Carola Long: 'Diana Vreeland’s deliciously decadent pronouncements turned her into a legendary fashion editor'
Saturday 30 October 2010
"Why don't you rinse your blond child's hair in dead champagne, to keep its gold, as they do in France?" It was this kind of deliciously decadent pronouncement that helped turn Diana Vreeland into a legendary fashion editor. The advice first appeared alongside other grand suggestions in her regular column called Why Don't You...? in US Harper's Bazaar where Vreeland was editor from the mid- Thirties through to1962, when she moved to US Vogue.
Later in her career, in 1980, having left Vogue in the early Seventies and become a consultant to the Costume Institute at New York's Met museum, Vreeland produced the book Allure, which is reissued this month. It features photos of striking, well-dressed or intriguing people by the likes of Cecil Beaton and Irving Penn, and musings on the theme of the book's title. There is a paparazzi photo of a furious Maria Callas, and a paean to her voice, Diaghilev dancers, an Elliot Erwitt shot of an eye lift operation, and Brigitte Bardot and Mick Jagger, both pouting. Her prose has an authoritative whimsy to it, which is probably down to the fact that it was dictated to co-author Christopher Hemphill, and there's an eloquent foreward by Marc Jacobs. Vreeland's view of beauty was unconventional but not exactly cosily accessible as she proclaims "we mustn't be afraid of snobbism" and the extravagantly creative world that the book evokes makes The September Issue look as workaday as an episode of The Office.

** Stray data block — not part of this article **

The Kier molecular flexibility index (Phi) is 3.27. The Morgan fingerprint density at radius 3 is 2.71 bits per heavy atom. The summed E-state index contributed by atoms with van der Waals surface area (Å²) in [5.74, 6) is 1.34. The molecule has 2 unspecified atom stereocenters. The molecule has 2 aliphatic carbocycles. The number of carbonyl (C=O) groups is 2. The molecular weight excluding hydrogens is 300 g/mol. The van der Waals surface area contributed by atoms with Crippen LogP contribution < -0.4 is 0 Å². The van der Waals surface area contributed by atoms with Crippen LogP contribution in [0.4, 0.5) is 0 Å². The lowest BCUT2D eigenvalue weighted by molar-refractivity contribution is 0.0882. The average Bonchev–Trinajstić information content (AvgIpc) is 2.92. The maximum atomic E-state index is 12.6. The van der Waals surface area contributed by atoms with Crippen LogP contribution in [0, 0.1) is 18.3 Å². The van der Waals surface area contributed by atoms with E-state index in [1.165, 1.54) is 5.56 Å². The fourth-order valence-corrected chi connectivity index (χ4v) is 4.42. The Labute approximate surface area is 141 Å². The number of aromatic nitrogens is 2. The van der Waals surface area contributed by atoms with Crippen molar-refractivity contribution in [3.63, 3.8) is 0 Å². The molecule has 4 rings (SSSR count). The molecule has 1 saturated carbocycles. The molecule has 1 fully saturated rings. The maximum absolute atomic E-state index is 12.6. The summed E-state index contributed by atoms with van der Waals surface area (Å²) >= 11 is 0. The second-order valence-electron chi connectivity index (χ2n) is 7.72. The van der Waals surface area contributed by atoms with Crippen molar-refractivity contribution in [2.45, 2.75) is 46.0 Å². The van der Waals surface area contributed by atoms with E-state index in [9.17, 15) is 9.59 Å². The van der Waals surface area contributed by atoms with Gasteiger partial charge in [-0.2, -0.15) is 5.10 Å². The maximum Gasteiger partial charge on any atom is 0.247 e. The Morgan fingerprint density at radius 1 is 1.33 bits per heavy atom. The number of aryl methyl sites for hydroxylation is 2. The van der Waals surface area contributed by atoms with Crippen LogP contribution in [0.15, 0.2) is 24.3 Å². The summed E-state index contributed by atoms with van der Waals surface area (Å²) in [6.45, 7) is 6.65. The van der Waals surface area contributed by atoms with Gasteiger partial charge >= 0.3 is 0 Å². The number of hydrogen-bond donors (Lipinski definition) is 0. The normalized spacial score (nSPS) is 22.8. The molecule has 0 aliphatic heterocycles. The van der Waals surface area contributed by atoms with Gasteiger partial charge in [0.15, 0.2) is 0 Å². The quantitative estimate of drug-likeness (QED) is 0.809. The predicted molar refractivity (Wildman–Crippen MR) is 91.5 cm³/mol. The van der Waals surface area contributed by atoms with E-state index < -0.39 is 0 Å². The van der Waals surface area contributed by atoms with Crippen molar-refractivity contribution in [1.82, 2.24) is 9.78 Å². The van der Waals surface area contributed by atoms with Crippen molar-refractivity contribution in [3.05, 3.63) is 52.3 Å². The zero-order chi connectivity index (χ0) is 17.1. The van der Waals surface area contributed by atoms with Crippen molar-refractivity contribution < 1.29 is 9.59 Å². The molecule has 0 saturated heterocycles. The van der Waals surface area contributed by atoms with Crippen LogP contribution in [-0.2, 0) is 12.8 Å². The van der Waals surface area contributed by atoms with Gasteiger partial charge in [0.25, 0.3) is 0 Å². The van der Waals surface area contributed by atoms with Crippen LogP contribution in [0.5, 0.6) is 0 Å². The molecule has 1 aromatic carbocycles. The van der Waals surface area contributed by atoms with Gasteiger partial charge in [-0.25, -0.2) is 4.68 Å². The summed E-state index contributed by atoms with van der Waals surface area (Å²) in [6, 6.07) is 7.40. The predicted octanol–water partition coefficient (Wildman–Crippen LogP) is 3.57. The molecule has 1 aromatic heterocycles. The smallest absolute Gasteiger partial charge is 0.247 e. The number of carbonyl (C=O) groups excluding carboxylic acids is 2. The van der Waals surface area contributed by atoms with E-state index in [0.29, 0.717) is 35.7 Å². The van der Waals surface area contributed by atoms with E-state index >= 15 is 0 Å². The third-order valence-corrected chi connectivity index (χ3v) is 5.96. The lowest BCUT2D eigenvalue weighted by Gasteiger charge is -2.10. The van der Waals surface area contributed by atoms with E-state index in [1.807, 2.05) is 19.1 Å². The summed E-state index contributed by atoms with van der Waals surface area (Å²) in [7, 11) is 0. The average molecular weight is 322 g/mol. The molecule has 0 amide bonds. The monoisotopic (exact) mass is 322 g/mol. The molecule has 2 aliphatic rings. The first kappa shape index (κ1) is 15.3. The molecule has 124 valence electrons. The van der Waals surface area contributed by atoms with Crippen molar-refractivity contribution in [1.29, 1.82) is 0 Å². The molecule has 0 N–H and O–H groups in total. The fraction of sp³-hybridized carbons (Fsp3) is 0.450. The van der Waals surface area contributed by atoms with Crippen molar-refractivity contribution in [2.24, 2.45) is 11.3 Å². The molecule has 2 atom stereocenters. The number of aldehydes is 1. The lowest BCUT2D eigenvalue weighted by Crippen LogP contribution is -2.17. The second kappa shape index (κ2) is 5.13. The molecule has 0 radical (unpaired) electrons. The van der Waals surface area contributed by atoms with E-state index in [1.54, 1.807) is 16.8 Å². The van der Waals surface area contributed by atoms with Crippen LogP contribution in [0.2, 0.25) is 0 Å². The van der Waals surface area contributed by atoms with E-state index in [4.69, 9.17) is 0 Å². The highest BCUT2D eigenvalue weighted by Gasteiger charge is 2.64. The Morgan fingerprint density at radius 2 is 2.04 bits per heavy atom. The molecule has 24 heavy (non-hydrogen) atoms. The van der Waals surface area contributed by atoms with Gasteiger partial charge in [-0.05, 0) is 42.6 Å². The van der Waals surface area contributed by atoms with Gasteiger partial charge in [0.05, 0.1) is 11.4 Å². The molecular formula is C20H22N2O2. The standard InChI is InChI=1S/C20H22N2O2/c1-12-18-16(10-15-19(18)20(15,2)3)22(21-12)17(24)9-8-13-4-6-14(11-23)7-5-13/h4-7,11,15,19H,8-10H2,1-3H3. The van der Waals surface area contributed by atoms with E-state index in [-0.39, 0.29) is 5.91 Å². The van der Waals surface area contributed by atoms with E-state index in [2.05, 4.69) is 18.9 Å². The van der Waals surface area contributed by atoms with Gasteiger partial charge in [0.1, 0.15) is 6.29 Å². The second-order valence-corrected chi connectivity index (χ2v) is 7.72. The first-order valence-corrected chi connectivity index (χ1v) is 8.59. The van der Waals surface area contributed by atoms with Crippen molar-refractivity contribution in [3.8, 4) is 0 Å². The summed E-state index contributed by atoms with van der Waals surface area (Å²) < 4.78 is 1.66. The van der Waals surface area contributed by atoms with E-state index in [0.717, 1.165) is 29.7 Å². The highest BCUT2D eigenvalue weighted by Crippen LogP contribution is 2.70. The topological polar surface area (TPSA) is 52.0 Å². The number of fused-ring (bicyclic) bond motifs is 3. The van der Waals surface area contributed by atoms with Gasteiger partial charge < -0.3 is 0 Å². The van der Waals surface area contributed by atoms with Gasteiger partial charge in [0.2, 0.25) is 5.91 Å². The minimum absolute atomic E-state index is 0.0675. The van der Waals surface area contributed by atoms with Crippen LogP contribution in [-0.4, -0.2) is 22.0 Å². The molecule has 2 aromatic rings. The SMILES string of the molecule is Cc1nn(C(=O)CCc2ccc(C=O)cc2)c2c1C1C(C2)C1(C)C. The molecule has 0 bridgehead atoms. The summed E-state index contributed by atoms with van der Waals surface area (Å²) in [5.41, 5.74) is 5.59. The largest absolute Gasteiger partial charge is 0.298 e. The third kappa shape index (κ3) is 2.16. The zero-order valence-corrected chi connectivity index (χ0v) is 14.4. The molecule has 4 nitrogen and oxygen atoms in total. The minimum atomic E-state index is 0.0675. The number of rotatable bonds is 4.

Marc Jacobs declares Vreeland to be a visionary and praises her, "ability to see something so far before anyone else." Many of her aphorisms - of which " pink is the navy blue of India," is one of the best known-have since been hijacked. Think of Rachel Zoe's catchphase "I die", well in Allure Vreeland writes that diamonds, " almost make me cry. When I see diamonds in a north light, on a little velvet pillow...I die." Christopher Hemphill's original suggestion for the title was "beyond fashion, " to which Vreeland responded, "Is there anything beyond fashion." Read the book to find out.
Allure by Diana Vreeland, Foreword by Marc Jacobs, published by Chronicle books, £22.95
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